Publication - Consultation paper

Fireworks in Scotland: consultation

Published: 3 Feb 2019
Directorate:
Safer Communities Directorate
Part of:
Law and order
ISBN:
9781787815483

We are seeking your views on the use and regulation of fireworks in Scotland.

15 page PDF

371.4 kB

15 page PDF

371.4 kB

Contents
Fireworks in Scotland: consultation
Part Two: Legislation and Regulation

15 page PDF

371.4 kB

Part Two: Legislation and Regulation

Legislation regulates the sale and use of fireworks. There are controls on who can sell fireworks, which types are available to the public, who can buy and possess fireworks, how they must be stored, and where and when fireworks may be used.

Fireworks in Scotland are controlled by legislation covering areas such as consumer protection and explosives; environmental law; and animal welfare law.

Further detail on the controls and legislation surrounding fireworks sale and use is provided in the accompanying technical annex, which can be accessed at https://consult.gov.scot/safer-communities/fireworks.

Sale of Fireworks

Legislation on the sale and storage of fireworks is reserved to the UK Government. This means that the UK Government at Westminster is the only body that can change or pass laws on those issues. For most of the year fireworks can only be sold by licenced traders. Licencing the sale of fireworks is done by local authorities, and traders have to meet very strict criteria to receive a licence.

In the run up to New Year, Chinese New Year and Diwali, and for the three weeks before Bonfire Night, traders registered with their local authority to store fireworks do not require a specific sales licence. Instead they are required to register with the relevant local authority. Local authorities have no powers to refuse registration at these times.

It is illegal to sell outdoor fireworks to anyone who is less than 18 years old. It is illegal to sell indoor fireworks (such as sparklers) to anyone who is less than 16 years old.

Fireworks which make a noise of over 120 decibels when they are set off, or fireworks that require specialist knowledge to use safely, cannot be sold to the general public at any time. Fireworks associated with antisocial behaviour such as bangers, air bombs and jumping jacks are also banned at all times.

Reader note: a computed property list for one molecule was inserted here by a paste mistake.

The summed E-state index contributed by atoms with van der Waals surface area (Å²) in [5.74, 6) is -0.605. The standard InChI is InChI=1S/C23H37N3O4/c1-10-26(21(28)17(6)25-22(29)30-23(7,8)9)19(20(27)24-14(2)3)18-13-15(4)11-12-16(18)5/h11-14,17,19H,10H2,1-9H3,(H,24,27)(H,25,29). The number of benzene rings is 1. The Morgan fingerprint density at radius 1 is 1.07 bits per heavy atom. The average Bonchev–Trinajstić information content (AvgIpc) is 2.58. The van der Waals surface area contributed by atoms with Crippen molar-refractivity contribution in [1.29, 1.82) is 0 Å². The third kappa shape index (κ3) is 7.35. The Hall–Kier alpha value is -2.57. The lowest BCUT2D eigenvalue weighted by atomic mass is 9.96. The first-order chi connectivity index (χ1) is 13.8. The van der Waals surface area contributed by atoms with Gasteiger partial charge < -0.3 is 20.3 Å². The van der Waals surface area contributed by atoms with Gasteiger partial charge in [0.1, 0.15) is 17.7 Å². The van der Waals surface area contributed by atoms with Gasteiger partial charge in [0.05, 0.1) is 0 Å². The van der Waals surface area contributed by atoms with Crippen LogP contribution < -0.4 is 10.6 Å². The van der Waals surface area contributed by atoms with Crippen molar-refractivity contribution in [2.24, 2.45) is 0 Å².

Legislation governing the sale of fireworks is reserved to the UK government, but we would like to hear your views on what you would like to see in Scotland:

Question 4. Do you think there should be more controls over the sale of fireworks?

  • Yes (please tell us what controls you would like to see in place)
  • No (please tell us why you do not feel more controls are needed).

Question 5: What are your views on banning the sale of fireworks to the public in Scotland?

  • Yes, I would welcome a ban on the sale of fireworks (please tell us why you would welcome a ban)
  • No, I would not welcome a ban on the sale of fireworks (please tell us why you would not welcome a ban)
  • Unsure.

Use of Fireworks

Legislation covering the use of fireworks in Scotland is devolved to the Scottish Parliament. This means that the Scottish Parliament can change or pass laws in relation to those issues as they apply to Scotland.

Restrictions are placed on when fireworks can be used. During most of the year fireworks can only be used between 7am and 11pm. On the 5 November fireworks can be used until midnight, and on the nights of Chinese New Year, Diwali and New Year's Eve fireworks can be used until 1am.

It is for each local authority to decide if it wishes to licence public firework displays under its Public Entertainment Licencing regime.

It is a criminal offence for anyone to throw, cast or fire any fireworks in or into any road or public place and this is enforced by Police Scotland.

Legislation governing the use of fireworks is the responsibility of the Scottish Government. We would like to hear your views on the current regulations around the use of fireworks:

Question 6. Do you think there should be more controls on how fireworks can be used in Scotland?

  • Yes (please tell us what controls you would like to see in place)
  • No (please tell us why not).

Contact

Email: Elinor Findlay